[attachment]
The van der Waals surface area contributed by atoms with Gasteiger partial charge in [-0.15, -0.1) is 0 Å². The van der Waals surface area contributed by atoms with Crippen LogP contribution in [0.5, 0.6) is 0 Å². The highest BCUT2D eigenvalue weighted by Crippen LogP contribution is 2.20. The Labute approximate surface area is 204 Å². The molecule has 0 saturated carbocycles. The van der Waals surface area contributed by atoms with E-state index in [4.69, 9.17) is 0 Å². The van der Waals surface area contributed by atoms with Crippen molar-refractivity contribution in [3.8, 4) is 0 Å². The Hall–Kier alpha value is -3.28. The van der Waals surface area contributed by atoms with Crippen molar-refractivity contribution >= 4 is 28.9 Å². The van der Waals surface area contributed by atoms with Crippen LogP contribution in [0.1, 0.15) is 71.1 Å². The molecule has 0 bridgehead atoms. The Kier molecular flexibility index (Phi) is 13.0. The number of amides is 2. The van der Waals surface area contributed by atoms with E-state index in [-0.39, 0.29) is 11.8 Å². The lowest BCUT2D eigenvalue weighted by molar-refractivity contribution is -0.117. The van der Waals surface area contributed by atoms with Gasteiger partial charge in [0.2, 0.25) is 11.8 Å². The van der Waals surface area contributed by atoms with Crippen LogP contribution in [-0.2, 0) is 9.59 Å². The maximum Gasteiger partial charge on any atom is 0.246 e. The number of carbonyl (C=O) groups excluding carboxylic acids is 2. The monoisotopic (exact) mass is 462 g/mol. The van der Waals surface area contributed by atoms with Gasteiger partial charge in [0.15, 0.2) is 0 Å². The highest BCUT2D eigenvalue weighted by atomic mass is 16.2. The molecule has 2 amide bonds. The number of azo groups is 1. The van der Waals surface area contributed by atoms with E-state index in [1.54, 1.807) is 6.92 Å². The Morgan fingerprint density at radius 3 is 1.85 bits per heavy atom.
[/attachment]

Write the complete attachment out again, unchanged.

The van der Waals surface area contributed by atoms with Gasteiger partial charge in [-0.15, -0.1) is 0 Å². The van der Waals surface area contributed by atoms with Crippen LogP contribution in [0.5, 0.6) is 0 Å². The highest BCUT2D eigenvalue weighted by Crippen LogP contribution is 2.20. The Labute approximate surface area is 204 Å². The molecule has 0 saturated carbocycles. The van der Waals surface area contributed by atoms with E-state index in [4.69, 9.17) is 0 Å². The van der Waals surface area contributed by atoms with Crippen molar-refractivity contribution in [3.8, 4) is 0 Å². The Hall–Kier alpha value is -3.28. The van der Waals surface area contributed by atoms with Crippen molar-refractivity contribution >= 4 is 28.9 Å². The van der Waals surface area contributed by atoms with Crippen LogP contribution in [0.1, 0.15) is 71.1 Å². The molecule has 0 bridgehead atoms. The Kier molecular flexibility index (Phi) is 13.0. The number of amides is 2. The van der Waals surface area contributed by atoms with E-state index in [-0.39, 0.29) is 11.8 Å². The lowest BCUT2D eigenvalue weighted by molar-refractivity contribution is -0.117. The van der Waals surface area contributed by atoms with Gasteiger partial charge in [0.2, 0.25) is 11.8 Å². The van der Waals surface area contributed by atoms with Crippen LogP contribution in [-0.2, 0) is 9.59 Å². The maximum Gasteiger partial charge on any atom is 0.246 e. The number of carbonyl (C=O) groups excluding carboxylic acids is 2. The monoisotopic (exact) mass is 462 g/mol. The van der Waals surface area contributed by atoms with Gasteiger partial charge in [0.15, 0.2) is 0 Å². The highest BCUT2D eigenvalue weighted by atomic mass is 16.2. The molecule has 2 amide bonds. The number of azo groups is 1. The van der Waals surface area contributed by atoms with E-state index in [1.54, 1.807) is 6.92 Å². The Morgan fingerprint density at radius 3 is 1.85 bits per heavy atom.